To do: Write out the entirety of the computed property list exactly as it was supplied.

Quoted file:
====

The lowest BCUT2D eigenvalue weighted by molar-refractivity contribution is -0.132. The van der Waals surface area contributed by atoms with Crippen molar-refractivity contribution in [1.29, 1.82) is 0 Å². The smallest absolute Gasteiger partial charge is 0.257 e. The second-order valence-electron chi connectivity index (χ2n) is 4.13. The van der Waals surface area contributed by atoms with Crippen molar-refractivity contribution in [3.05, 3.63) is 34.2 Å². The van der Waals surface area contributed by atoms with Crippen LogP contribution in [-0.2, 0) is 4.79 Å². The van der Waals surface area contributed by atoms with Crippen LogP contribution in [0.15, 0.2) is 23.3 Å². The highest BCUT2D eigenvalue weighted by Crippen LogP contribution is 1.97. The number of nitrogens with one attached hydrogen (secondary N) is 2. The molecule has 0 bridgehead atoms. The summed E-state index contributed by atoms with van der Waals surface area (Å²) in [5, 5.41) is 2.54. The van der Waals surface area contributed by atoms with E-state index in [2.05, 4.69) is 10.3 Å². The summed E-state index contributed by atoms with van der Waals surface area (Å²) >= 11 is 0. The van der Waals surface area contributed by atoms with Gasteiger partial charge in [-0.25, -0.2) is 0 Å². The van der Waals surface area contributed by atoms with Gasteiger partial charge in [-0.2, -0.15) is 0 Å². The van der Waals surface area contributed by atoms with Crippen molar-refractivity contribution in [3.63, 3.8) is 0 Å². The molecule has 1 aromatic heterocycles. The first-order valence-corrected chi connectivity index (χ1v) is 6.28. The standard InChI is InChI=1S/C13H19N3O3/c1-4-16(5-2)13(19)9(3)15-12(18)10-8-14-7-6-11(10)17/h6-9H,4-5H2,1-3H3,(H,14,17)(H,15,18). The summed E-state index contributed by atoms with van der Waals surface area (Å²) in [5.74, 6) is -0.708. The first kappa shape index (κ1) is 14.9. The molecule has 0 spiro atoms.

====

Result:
The lowest BCUT2D eigenvalue weighted by molar-refractivity contribution is -0.132. The van der Waals surface area contributed by atoms with Crippen molar-refractivity contribution in [1.29, 1.82) is 0 Å². The smallest absolute Gasteiger partial charge is 0.257 e. The second-order valence-electron chi connectivity index (χ2n) is 4.13. The van der Waals surface area contributed by atoms with Crippen molar-refractivity contribution in [3.05, 3.63) is 34.2 Å². The van der Waals surface area contributed by atoms with Crippen LogP contribution in [-0.2, 0) is 4.79 Å². The van der Waals surface area contributed by atoms with Crippen LogP contribution in [0.15, 0.2) is 23.3 Å². The highest BCUT2D eigenvalue weighted by Crippen LogP contribution is 1.97. The number of nitrogens with one attached hydrogen (secondary N) is 2. The molecule has 0 bridgehead atoms. The summed E-state index contributed by atoms with van der Waals surface area (Å²) in [5, 5.41) is 2.54. The van der Waals surface area contributed by atoms with E-state index in [2.05, 4.69) is 10.3 Å². The summed E-state index contributed by atoms with van der Waals surface area (Å²) >= 11 is 0. The van der Waals surface area contributed by atoms with Gasteiger partial charge in [-0.25, -0.2) is 0 Å². The van der Waals surface area contributed by atoms with Gasteiger partial charge in [-0.2, -0.15) is 0 Å². The van der Waals surface area contributed by atoms with Crippen molar-refractivity contribution in [3.63, 3.8) is 0 Å². The molecule has 1 aromatic heterocycles. The first-order valence-corrected chi connectivity index (χ1v) is 6.28. The standard InChI is InChI=1S/C13H19N3O3/c1-4-16(5-2)13(19)9(3)15-12(18)10-8-14-7-6-11(10)17/h6-9H,4-5H2,1-3H3,(H,14,17)(H,15,18). The summed E-state index contributed by atoms with van der Waals surface area (Å²) in [5.74, 6) is -0.708. The first kappa shape index (κ1) is 14.9. The molecule has 0 spiro atoms.